Intersections in History and Spanish: Researching Mexican Ethnic Identity
Kristin C. Johnson ’15, Independent Researcher
Awards: Wilma Pugh Grant
Internship: Restoration Intern, National Marine Corps Museum
Graduate Program: Phd, Northwestern University
My interest in the field of immigration history started through a sophomore year independent study, where I first began to trace the changing dynamics of immigration in America. My major in Spanish drew me to the topic of Latin American immigration and communities in the Southwest. Scholarship about the experience of Mexican immigrant communities recognizes that the Mexican- American labor movements of the 1930s and World War II years served as a precursor to the modern Chicano movement. Most studies, however, overlook the involvement of Mexican immigrants in Mexican- American labor movements of the 1940s and post war era.
My junior year, I spent a year as a direct-enrollment exchange student at the University of Córdoba, Spain.
The summer following my year abroad, I traveled to the National Archives in San Francisco to answer the question: How did Mexican workers fit into the Mexican-American labor rights movements of the post-war era? My thesis fills an important gap in Mexican-American history and paints a more accurate version of California’s agro-industrial landscape, in which Mexican immigrants played an important part in the formation of ethnic identity movements in California.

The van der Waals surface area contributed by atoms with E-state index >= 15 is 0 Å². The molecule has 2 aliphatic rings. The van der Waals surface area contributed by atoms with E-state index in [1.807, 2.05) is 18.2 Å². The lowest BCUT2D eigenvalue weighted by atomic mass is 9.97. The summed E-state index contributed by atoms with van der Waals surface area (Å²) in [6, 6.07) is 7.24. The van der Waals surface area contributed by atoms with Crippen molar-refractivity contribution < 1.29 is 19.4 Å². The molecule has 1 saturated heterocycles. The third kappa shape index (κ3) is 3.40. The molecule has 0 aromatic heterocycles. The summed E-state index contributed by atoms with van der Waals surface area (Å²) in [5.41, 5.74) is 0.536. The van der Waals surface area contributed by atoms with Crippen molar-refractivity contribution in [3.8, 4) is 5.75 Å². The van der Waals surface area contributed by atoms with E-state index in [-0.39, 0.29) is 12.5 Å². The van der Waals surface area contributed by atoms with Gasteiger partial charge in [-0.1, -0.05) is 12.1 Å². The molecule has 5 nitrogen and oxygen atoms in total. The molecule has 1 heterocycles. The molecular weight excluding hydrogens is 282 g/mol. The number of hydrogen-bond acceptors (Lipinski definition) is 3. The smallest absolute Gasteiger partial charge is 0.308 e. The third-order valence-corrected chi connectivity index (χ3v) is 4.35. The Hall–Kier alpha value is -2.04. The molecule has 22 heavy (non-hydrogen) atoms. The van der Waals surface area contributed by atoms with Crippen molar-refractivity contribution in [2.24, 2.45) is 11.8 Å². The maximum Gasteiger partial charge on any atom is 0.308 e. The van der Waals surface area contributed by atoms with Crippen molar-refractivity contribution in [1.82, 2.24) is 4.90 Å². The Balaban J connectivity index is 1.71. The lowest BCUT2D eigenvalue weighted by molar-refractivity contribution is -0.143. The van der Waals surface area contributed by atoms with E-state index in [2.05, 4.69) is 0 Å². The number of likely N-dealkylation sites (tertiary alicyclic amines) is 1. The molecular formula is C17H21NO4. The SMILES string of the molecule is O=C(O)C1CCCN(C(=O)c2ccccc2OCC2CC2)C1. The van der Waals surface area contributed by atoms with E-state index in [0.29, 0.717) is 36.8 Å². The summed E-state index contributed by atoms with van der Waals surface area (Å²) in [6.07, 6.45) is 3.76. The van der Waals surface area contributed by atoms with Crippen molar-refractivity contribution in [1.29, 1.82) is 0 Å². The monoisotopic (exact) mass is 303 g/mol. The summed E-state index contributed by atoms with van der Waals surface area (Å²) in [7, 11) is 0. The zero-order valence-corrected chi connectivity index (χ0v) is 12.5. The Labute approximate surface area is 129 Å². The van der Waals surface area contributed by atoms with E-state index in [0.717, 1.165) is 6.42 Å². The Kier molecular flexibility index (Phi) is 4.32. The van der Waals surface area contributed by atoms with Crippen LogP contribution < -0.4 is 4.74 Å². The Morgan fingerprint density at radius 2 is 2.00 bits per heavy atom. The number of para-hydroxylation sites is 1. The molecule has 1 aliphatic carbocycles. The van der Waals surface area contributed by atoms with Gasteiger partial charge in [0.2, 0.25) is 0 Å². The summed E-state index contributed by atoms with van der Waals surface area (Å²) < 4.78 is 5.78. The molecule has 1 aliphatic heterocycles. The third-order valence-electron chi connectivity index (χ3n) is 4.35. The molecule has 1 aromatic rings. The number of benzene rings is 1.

The historical issues that my thesis examines evolved after 1980 on, into the present day. My research experience illuminates the relevance of a Spanish and History major in contemporary immigration affairs.
Discriminatory immigration measures that affect Hispanic-Americans continue to challenge their relationship with Hispanic immigrants, as Hispanic ethnic identity constantly obtains new meanings.
Four years of undergraduate research in Spanish and History has inspired me to continue on to a career in international policy.